He worked from the memory of that, knowing what Steve knew about it and how he'd done it. He used that knowledge to find the same mechanism Steve had used to do it, uncertain if he needed Steve conscious or not. If he screwed up and needed him conscious again, he could always just wake him up...

He dropped Steve's hand and took a step away once he realized how easy it was to treat Steve as a means to an end.

Steve resurfaced again from wherever he'd been trying to go, opening his eyes and glancing sidelong at Neal. He moved so quickly that not even Neal had time to react; the guitarist had only slightly less warning than Steve himself did. Then Steve was reaching out, using the hand that had been in Neal's to grab hold of the guitarists' tunic. Then the other hand was there, propelling Neal back forcibly.

Everyone startled; but it wasn't so much the physical attack as the mental one. There was a projected memory from only one perspective, the Ender attacking them. Neal's death happened again, striking the singer from behind, tearing one from the other. Blood and glass, blood and glass, blood and -

Neal hit Steve without touching him, without even realizing he was doing it. He lashed out in self defense, trying to escape the image and the pain that went with it, scrambling away mentally, slamming a door against all of it.

There was silence on the other side, and when he opened his eyes again, Jon was shaking him, and Ross was turning Steve over to look at him. Aug stood a small distance away, face blank, and Neal was glad he couldn't hear him.

"....did that," Jon had just finished saying when Neal's hearing kicked in again.

He caught the gist of the whole sentence through Jon's thoughts and said, "It wasn't because he was scared, or didn't wanna get used. He was just makin' it easy to put him down."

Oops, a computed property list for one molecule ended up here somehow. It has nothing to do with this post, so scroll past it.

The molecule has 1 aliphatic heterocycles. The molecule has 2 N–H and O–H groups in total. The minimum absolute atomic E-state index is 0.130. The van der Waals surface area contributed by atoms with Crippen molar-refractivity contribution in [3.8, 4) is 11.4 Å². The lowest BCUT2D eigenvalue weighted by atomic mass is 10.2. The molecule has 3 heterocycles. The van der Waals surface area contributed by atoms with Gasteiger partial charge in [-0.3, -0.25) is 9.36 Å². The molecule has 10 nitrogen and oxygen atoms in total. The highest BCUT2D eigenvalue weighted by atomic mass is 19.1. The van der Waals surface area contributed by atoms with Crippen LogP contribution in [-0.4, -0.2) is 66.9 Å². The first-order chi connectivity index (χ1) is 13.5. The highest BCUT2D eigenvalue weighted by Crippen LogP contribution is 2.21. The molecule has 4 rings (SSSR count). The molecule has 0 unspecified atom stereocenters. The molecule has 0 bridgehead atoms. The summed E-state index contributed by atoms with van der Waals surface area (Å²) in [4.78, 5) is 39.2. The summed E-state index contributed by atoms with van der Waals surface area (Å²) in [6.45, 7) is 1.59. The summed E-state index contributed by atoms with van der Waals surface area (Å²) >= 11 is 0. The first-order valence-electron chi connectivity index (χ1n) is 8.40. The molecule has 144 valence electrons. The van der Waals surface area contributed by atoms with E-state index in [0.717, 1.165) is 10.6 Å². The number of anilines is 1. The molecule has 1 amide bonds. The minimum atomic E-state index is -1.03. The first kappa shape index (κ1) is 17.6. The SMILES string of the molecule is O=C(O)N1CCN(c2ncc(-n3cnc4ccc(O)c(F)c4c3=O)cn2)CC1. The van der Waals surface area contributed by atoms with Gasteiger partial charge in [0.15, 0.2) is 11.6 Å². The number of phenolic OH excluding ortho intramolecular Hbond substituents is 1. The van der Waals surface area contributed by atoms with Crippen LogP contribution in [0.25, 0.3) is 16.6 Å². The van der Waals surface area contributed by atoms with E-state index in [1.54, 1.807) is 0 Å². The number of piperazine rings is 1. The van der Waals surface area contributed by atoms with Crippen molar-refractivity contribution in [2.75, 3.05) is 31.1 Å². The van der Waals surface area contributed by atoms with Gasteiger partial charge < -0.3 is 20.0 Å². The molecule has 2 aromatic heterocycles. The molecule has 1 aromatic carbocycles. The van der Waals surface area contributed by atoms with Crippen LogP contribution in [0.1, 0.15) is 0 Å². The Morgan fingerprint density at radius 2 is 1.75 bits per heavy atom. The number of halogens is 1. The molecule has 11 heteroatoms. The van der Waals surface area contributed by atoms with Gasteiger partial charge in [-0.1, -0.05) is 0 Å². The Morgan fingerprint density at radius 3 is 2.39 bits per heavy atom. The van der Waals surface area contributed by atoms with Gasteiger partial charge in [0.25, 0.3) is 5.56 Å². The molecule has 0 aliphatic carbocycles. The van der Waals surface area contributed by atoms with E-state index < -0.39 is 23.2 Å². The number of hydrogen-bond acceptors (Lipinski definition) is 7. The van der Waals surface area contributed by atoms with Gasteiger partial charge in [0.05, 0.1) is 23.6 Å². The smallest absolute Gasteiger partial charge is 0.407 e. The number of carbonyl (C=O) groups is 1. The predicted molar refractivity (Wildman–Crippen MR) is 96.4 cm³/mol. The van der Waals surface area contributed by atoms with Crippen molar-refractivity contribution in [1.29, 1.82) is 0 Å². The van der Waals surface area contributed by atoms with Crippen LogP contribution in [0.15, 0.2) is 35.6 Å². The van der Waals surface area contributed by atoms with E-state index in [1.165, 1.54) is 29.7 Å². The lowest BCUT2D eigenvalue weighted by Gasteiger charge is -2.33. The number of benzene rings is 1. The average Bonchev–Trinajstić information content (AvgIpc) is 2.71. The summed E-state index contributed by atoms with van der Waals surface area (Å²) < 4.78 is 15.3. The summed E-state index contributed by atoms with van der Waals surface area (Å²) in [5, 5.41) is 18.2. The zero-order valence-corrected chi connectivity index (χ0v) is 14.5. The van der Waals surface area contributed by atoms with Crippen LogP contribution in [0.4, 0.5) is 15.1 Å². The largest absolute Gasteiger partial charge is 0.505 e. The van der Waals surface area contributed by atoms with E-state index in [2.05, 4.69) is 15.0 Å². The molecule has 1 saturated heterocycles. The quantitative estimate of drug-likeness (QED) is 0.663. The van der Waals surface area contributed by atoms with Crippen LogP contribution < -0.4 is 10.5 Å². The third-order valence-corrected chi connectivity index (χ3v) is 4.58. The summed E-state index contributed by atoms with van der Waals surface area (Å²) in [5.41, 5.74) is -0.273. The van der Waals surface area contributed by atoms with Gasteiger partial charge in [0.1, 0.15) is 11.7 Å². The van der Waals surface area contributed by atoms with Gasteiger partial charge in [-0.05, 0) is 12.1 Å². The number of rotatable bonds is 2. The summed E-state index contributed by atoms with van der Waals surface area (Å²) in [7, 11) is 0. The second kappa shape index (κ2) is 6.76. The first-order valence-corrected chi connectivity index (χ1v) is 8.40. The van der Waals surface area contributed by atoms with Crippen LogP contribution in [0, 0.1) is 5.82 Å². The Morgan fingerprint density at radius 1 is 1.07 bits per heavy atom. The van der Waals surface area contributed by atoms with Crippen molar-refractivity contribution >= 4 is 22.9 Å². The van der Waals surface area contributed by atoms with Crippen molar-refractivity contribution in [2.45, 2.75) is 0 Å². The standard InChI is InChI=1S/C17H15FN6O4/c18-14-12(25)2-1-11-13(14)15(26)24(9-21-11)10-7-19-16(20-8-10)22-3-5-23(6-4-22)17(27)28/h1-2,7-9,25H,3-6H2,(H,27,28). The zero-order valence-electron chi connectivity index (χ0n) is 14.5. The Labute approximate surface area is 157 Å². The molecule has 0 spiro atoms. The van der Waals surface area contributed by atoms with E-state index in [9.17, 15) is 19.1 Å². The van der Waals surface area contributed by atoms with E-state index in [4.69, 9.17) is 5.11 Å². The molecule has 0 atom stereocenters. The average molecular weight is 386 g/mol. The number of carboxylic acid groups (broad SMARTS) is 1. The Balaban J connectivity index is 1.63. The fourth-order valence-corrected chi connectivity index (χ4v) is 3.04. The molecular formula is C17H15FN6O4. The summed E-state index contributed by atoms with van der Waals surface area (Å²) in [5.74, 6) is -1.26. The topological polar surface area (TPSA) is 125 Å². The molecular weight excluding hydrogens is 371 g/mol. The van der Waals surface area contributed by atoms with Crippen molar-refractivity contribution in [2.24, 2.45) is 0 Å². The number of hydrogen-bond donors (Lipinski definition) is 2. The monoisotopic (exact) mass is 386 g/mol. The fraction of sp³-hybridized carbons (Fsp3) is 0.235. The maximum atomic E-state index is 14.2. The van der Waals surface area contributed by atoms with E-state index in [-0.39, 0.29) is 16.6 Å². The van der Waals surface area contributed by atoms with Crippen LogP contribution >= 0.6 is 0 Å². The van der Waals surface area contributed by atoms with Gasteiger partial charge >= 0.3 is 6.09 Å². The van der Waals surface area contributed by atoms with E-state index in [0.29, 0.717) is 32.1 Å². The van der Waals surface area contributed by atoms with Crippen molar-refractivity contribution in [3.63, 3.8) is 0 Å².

Jon was staring at him, tense, whitefaced.

"He ain't dead," Neal said to Ross. "Well...not like you think."

"Now what?" Jon said.

Neal felt around for the internal signal that was Steve and found it. By then it was just a beacon, playing almost unnoticed in the dark. He felt more like himself again, right down to the place in himself he'd finally recognized as walker. He heard tumblers turning at a mere thought, this time with more authority than they ever had, and he knew it was going to work.

"Get under the tree," he said, staring down at Steve. "We need a beacon."

The first image that popped into Jon's head was a lit candle, and Ross nodded. "Aug," Ross said, "Think of a candle. It's..."

"I know," Aug said. "I can see it, this time. It'll link us together enough."

Neal stood and stared down at Steve until the other three men were under the tree. They kept their thoughts quiet and their eyes off him, trying to give him room. Waiting to see what would happen. Trying to avoid his attention.

Because Neal was in a strange mood.

He had just realized he could do damn near anything.

Damn near, and it wouldn't kill him anymore. The reason for it lay at his feet, submerged, relegated to a corner. It would be easy, to leave that corner filled, keeping the benefits and his thoughts to himself, no side effects, no arguments. He could carry Steve around internally without dealing with him, free to go wherever or whenever he wished, and no one to stop him. Not Jon, or the Ender, or the namers. No one.